Forum for Science, Industry and Business

Sponsored by:     3M 
Search our Site:

 

Livermore researchers determine biosphere unaffected by geoengineering schemes

20.12.2002


Using models that simulate the interaction between global climate and land ecosystems, atmospheric scientists from the Lawrence Livermore National Laboratory have shown that compensating for the carbon dioxide "greenhouse effect" by decreasing the amount of sunlight reaching the planet (geoengineering) could create a more vigorous ecosystem while helping to curb global warming.



The study suggests that planetary-scale engineering projects to lessen the amount of solar radiation reaching the Earth’s surface will likely do little to prevent the effects of increased greenhouse gases on the terrestrial biosphere. In fact, plants could experience growth spurts.

In a paper entitled: "Impact of Geoengineering Schemes on the Terrestrial Biosphere," Livermore researchers Bala Govindasamy, Starley Thompson, Philip Duffy, Ken Caldeira and University of Wisconsin collaborator Christine Delire, modeled the impact on Earth’s land biosphere due to various schemes that would reduce the amount of sunlight reaching the planet’s surface. The research appears in the Nov. 26 online edition of Geophysical Research Letters.


"Our models show plant life getting a big boost from the carbon dioxide fertilization when atmospheric CO2 levels are doubled due to anthropogenic fossil fuel emissions," Govindasamy said. "We noticed that in a CO2-enriched world, the terrestrial biosphere was largely unaffected by decreases in surface solar radiation by a couple of percentage points through various geoengineering schemes."

In earlier research, scientists have maintained that greenhouse gases emitted from the burning of fossil fuels are one of the largest sources of global warming because they cause an increase in the amount of carbon dioxide in the atmosphere. Methods to reduce atmospheric carbon dioxide vary from storing it in the deep ocean to reducing the amount of sunlight reaching the planet (geoengineering) that could largely counteract the warming influence of more greenhouse gases.

"Critics suggested that ’turning down the sun’ could harm terrestrial ecosystems that depend on light for photosynthesis, but this new work shows that a change in solar flux to stabilize climate would have little effect on the terrestrial biosphere," Caldeira said. "In fact, turning down the sun a bit reduces evaporation and therefore gives the plants more water for photosynthesis so that they may actually grow better in a geoengineered world than they do today."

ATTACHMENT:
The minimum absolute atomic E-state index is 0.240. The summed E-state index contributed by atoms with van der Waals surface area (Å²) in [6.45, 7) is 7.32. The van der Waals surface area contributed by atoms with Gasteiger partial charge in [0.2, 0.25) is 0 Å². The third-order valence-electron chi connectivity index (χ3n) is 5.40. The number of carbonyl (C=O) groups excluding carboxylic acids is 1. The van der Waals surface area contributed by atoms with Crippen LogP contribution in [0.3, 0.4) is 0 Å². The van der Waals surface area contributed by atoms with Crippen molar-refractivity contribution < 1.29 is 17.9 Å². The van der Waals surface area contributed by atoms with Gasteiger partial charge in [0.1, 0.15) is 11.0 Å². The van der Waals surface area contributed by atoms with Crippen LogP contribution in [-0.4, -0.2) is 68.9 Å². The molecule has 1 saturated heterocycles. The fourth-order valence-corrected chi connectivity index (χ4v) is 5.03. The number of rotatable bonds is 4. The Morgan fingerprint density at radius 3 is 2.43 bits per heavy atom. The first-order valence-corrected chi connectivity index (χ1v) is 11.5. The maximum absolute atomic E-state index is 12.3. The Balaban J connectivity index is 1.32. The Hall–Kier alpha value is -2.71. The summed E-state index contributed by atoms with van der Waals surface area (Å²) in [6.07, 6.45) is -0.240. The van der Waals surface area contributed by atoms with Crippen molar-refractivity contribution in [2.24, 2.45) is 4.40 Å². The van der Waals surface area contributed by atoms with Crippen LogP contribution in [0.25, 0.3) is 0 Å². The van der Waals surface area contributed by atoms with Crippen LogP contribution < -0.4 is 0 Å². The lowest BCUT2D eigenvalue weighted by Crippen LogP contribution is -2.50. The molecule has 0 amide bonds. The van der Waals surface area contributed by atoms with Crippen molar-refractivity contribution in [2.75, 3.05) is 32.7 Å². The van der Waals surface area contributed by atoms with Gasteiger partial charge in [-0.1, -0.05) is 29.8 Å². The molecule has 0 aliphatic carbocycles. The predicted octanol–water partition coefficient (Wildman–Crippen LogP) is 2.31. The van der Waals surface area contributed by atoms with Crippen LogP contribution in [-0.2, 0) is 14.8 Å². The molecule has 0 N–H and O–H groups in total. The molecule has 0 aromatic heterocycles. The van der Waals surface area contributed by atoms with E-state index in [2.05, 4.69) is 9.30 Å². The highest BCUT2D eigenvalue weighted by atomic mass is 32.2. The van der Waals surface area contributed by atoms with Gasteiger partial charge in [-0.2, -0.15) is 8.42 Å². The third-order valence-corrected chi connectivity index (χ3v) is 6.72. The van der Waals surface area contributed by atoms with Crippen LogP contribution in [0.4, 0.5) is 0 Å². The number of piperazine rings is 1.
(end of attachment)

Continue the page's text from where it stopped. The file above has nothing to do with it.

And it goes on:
The researchers, however, strongly caution against adopting any geoengineering scheme because "there are many reasons why geoengineering is not a preferred option for climate stabilization." Among these are the risks of system failure and unpredictable responses of Earth’s climate system to large-scale human intervention ecosystems.

"First, geoengineering schemes impose a variety of technical, political and economic challenges. International consensus to develop and maintain the schemes would be difficult. Failure of a scheme could be catastrophic," said Govindasamy said. "CO2 fertilization could impact ecosystem goods and services not represented by our land biosphere model, such as plant species abundance and competition, habitat loss, biodiversity and other disturbances."

The LLNL-led group used a general circulation model coupled to a model of land vegetation to conclude that the change in solar flux needed to stabilize climate would have little effect on net primary productivity in land.


Founded in 1952, Lawrence Livermore National Laboratory is a national security laboratory, with a mission to ensure national security and apply science and technology to the important issues of our time. Lawrence Livermore National Laboratory is managed by the University of California for the U.S. Department of Energy’s National Nuclear Security Administration.